Good things come to those who wait, and this is especially true for small- and medium-sized businesses that plan on creating an eCommerce website. According to Vistaprint’s study on 1,800 consumers, 42 percent of respondents are “very unlikely” to buy from unprofessional or ugly websites. Go through your site and ensure everything is in order. These key indicators might help:
A variety of clean photosAlways take photos under professional lighting to really get the best images of your products. When customers are browsing, it’s normal for them to want to see as much detail as possible, so try to include as many photos, from as many angles your prospects might want.
Clear descriptionsThe last thing you want to do is to confuse your customers. That’s why it’s important to include all of your products’ technical information and dimensions before creating simple and straightforward product descriptions.
Establish policiesReturns and refunds are an inevitable part of online shopping. In fact, a large percentage of online shoppers make purchase decisions based solely on how streamlined the returns policy is. Make sure to establish clear policies for returning and refunding items that are easy to find for customers.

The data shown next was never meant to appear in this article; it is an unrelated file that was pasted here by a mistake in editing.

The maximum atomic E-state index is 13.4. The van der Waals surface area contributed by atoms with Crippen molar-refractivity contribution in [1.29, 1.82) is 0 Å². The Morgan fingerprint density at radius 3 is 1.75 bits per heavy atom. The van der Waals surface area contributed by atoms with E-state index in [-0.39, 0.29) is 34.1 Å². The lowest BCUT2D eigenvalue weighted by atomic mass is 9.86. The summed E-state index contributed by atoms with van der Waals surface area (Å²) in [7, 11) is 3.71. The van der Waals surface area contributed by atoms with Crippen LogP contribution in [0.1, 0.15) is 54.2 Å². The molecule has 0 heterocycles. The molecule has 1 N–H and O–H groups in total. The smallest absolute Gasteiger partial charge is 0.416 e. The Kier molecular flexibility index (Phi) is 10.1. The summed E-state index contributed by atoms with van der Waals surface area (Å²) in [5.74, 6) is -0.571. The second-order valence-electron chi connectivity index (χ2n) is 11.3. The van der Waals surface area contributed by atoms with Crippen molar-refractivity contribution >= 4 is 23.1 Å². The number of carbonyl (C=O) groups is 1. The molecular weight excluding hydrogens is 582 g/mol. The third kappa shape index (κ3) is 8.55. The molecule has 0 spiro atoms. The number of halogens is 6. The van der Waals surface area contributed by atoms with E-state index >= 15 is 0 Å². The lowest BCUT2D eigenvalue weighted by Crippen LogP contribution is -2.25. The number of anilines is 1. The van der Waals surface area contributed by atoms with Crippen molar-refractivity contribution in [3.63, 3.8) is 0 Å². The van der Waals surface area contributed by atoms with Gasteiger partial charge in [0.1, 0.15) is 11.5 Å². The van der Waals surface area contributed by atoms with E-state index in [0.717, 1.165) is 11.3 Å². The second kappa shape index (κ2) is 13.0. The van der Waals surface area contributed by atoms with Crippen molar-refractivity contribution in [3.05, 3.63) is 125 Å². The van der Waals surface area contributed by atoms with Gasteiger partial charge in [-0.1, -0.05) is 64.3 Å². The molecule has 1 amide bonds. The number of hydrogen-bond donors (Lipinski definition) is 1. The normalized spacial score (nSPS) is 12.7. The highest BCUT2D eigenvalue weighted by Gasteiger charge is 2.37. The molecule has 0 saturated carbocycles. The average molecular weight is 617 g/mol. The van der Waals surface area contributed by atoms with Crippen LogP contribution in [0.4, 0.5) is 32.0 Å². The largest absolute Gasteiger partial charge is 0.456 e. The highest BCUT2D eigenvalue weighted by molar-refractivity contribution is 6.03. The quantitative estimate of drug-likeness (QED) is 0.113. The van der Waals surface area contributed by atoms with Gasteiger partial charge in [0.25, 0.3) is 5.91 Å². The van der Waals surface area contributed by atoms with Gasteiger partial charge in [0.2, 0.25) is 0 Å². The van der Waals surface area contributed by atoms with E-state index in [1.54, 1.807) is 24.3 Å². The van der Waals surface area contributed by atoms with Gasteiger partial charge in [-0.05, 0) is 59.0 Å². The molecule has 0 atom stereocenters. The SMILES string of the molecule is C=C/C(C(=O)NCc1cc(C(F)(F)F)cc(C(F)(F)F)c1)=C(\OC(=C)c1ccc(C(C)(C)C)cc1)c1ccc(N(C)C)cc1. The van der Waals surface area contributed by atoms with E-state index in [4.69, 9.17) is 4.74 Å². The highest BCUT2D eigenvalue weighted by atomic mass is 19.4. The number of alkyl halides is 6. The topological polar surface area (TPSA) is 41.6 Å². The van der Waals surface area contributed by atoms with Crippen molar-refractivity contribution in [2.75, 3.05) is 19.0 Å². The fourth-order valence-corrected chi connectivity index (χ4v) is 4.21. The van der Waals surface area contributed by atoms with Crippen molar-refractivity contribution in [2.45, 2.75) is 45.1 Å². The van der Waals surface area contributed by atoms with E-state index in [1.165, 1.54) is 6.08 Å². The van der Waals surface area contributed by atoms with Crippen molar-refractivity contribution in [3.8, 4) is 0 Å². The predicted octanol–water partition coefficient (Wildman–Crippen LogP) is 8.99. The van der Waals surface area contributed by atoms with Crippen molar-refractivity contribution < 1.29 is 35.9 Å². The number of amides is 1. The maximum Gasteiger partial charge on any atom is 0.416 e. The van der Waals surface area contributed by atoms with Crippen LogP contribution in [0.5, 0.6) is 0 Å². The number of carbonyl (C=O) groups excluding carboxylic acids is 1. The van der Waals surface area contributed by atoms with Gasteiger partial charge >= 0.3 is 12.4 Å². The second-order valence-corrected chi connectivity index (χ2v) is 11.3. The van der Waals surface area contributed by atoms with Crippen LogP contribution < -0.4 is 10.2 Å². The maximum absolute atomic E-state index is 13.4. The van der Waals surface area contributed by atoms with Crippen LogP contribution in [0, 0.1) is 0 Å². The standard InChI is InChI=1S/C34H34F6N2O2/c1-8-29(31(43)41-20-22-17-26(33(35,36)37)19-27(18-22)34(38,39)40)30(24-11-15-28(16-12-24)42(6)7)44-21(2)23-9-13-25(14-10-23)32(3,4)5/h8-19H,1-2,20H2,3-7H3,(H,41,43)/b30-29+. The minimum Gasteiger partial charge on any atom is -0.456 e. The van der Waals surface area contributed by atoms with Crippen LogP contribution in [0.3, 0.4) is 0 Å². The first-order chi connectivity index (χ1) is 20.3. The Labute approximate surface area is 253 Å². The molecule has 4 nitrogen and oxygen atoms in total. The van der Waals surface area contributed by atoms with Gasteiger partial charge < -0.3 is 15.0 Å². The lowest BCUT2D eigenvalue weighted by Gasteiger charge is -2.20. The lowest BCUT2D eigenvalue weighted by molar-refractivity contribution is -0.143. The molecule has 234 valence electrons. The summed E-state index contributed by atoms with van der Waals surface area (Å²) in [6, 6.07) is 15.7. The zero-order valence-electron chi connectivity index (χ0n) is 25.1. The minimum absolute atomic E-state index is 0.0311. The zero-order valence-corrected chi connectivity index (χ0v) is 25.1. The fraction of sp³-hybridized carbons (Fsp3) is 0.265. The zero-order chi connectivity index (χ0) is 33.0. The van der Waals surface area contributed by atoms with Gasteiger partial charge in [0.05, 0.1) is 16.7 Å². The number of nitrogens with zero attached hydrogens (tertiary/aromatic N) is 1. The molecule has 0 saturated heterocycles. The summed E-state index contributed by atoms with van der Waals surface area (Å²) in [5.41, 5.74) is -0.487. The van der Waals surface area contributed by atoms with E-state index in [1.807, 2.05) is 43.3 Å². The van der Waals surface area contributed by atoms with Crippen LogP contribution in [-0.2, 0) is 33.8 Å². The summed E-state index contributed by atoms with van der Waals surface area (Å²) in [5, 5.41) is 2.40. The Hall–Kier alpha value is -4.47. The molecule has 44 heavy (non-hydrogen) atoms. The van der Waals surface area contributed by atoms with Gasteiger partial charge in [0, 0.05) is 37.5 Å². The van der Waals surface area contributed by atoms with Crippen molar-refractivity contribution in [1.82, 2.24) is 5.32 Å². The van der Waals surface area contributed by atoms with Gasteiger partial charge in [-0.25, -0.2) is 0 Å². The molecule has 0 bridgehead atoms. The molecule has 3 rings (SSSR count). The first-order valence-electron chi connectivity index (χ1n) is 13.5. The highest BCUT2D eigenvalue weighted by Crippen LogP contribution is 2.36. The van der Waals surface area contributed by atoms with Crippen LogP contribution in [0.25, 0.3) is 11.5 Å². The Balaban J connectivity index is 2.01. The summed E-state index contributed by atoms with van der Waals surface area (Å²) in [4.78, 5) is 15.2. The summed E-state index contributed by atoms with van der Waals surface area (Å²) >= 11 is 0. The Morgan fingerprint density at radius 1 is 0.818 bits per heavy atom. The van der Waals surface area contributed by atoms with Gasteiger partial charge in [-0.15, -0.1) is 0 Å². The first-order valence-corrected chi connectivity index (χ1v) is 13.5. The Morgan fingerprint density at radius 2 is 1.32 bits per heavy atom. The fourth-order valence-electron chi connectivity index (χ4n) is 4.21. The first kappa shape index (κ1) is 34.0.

About pageCustomers unfamiliar with your brand need a story they can relate to on your website. In your About Us page, include information on who you are and what you do that sets you apart from the competition. Whatever you write, make it accessible from any page on your site.
NavigationFix broken links, make navigation straightforward, and remove outdated pages. You can’t sell 404 pages to customers, and if your site doesn’t make it easy to find what they’re looking for, game over.
DesignNot everyone is a web design expert, luckily you can always hire one. If your budget is tight, there are DIY site builders specifically geared toward small businesses. Or with a relatively low monthly expenditure, you can hire a managed website provider.
With more revenue originating online, small- and medium-sized-business owners can’t afford to overlook the importance of creating a fully functional eCommerce website. Prior to going live, it’s essential to go through your entire site and resolve any mistakes before consumers see them. For further information on completing eCommerce websites, feel free to call us today!